September 19, 2012

France shuts down schools and embassies in over 20 countries over Mohammad pictures

A French magazine ridiculed the Prophet Mohammad on Wednesday by portraying him naked in cartoons, threatening to fuel the anger of Muslims around the world who are already incensed by a film depicting him as a womanizing buffoon.

The French government, which had urged the magazine not to print the images, said it was temporarily shutting down premises including embassies and schools in 20 countries on Friday, when protests sometimes break out after Muslim prayers.

Riot police were deployed to protect the Paris offices of satirical weekly Charlie Hebdo after it hit the news stands with a cover showing an Orthodox Jew pushing the turbaned figure of Mohammad in a wheelchair. On the inside pages, several caricatures of the Prophet showed him naked.

Reacting to the publication, Essam Erian, acting head of the Egyptian Muslim Brotherhood’s Freedom and Justice Party, told Reuters: “We reject and condemn the French cartoons that dishonor the Prophet and we condemn any action that defames the sacred according to people’s beliefs.”

Calling for a UN treaty against insulting religion, he added: “We condemn violence and say that peaceful protests are a right for everyone. I hope there will be a popular western and French reaction condemning this.”


The posting of a short film on YouTube last week that mocked Mohammad as a lecherous fool has sparked sometimes deadly protests in many countries.

The U.S. ambassador to Libya and three other Americans were killed in an attack in Benghazi, and U.S. and other foreign embassies were stormed in cities in Asia, Africa and the Middle East by furious Muslims. Afghan militants said a suicide bombing that killed 12 people on Tuesday was carried out in retaliation for the film.

One of the Charlie Hebdo cartoons, entitled “Mohammad: a star is born,” depicted a bearded figure crouching over to display naked buttocks and genitals, a star covering his anus.

A second cartoon, in reference to the scandal over a French magazine’s decision to publish topless photos of the wife of Britain’s Prince William, showed a topless, bearded character with the caption: “Riots in Arab countries after photos of Mrs. Mohammad are published.”

“We have the impression that it’s officially allowed for Charlie Hebdo to attack the Catholic far-right but we cannot poke fun at fundamental Islamists,” Charlie Hebdoeditor Stephane Charbonnier, who drew the front-page cartoon, said.

“It shows the climate — everyone is driven by fear, and that is exactly what this small handful of extremists who do not represent anyone want — to make everyone afraid, to shut us all in a cave,” he told Reuters.


Many Muslims consider any representation of Allah or the Prophet Mohammad offensive.

French Foreign Minister Laurent Fabius criticized the magazine’s move as a provocation.

“We saw what happened last week in Libya and in other countries such as Afghanistan,” Fabius told a regular government news conference. “We have to call on all to behave responsibly.”

A Foreign Ministry spokesman said France was closing its embassies, consulates, cultural centers and schools in 20 countries on Friday as a “precautionary measure”.

Charlie Hebdo has a long reputation for being provocative. Its Paris offices were firebombed last November after it published a mocking caricature of Mohammad.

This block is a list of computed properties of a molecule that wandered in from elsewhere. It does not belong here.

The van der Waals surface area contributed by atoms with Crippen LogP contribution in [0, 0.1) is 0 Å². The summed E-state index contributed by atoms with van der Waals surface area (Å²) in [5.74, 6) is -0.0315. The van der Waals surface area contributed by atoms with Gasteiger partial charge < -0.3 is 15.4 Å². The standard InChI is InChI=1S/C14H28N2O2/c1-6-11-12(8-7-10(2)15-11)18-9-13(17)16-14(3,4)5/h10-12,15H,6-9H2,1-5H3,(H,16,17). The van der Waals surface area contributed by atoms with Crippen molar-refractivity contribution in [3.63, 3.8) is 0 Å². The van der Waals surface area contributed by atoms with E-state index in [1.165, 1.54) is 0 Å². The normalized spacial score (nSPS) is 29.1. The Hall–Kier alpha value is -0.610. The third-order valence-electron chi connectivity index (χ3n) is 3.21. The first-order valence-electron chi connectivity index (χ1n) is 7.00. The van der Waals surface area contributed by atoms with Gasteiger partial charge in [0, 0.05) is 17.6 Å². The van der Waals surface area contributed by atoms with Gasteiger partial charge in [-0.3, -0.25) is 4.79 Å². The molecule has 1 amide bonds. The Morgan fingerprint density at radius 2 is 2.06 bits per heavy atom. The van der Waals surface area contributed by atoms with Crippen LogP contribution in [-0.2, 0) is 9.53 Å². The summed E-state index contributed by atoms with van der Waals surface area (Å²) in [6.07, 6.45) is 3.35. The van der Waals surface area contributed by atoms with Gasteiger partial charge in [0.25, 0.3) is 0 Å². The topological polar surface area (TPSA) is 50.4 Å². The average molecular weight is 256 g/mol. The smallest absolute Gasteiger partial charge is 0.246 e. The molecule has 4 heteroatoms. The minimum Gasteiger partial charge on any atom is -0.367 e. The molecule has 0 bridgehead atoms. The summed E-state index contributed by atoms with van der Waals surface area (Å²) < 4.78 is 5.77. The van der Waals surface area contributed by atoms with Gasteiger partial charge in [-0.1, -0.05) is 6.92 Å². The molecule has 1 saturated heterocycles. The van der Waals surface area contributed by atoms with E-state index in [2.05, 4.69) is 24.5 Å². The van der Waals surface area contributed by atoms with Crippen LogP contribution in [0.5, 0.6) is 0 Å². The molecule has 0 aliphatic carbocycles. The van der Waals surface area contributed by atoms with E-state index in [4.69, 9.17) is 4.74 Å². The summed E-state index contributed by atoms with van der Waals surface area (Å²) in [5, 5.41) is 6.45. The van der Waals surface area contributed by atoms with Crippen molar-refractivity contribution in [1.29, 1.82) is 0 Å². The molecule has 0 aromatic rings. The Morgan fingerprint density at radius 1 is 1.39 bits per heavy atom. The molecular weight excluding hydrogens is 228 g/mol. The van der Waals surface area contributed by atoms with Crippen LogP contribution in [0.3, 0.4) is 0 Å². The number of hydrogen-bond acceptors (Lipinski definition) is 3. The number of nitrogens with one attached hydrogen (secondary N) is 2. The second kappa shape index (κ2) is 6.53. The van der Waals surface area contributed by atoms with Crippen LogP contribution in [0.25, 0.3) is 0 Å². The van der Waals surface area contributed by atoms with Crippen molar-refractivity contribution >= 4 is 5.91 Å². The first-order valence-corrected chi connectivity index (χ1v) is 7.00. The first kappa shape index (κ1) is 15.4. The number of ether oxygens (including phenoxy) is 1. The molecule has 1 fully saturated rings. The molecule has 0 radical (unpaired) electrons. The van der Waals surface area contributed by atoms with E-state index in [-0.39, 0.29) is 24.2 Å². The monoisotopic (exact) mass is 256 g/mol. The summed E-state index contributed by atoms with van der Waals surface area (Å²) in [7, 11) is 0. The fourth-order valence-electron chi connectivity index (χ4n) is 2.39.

In 2005, Danish cartoons of the Prophet sparked a wave of violent protests across the Muslim world that killed at least 50 people.

The French Muslim Council, the main body representing Muslims in France, accusedCharlie Hebdo of firing up anti-Muslim sentiment at a sensitive time.

“The CFCM is profoundly worried by this irresponsible act, which in such a fraught climate risks further exacerbating tensions and sparking damaging reactions,” it said.

Richard Prasquier, head of the body representing France’s Jewish community — Europe’s largest — said religious censorship was wrong but added: “Publishing Mohammad cartoons at this time, in the name of freedom, is irresponsible.”

French Prime Minister Jean-Marc Ayrault said the authorities had rejected a request to hold a march against the Mohammad film in Paris.

“There is no reason for us to allow conflicts that do not concern France to enter our country,” Ayrault told RTL radio.

Social media had circulated calls for a protest on Saturday against the film, after police arrested about 150 people who tried to take part in an unauthorized protest near the U.S. Embassy in Paris last week.


  1. I recommend this article:

    I think it is quite relevant.

  2. So, it's OK to publish cartoons that insult the world's second largest religion and might cause murder and mayhem, but we can't see photos of Kate's tiny titties? What a world!

    1. This is the French version of the "video" released over here to stir more conflict with Islam. We all know who's behind it. What are the chances of a cartoon depicting Israel in an unflattering light? Zip. It would be punished.

  3. These Islamophobic devils just don't stop insult after insult and they wonder why the muslims are angry. Not forgetting the US led genocide of the islamic world in which in the past 2 deacdes more than 3,000,000 iraqis and afghans were murdered ruthlessly and still you label them the aggressor. I think the citizens of the west need to study what happened to the enemies of the muslims from the mongols to the byzantines and crusaders all lost in the end i guess the west will lose in the end again shame they can't see pro israeli politicians committing suicide for israel.

  4. Islam is very fragile, they have to use very strict rules and promising heaven wine virgin angels, otherwise, none will follow islam. All religions are using such way anyway, depends whether we can use our reason and our brain to think whether to accept such promises or just ignore it and live peacefully on earth.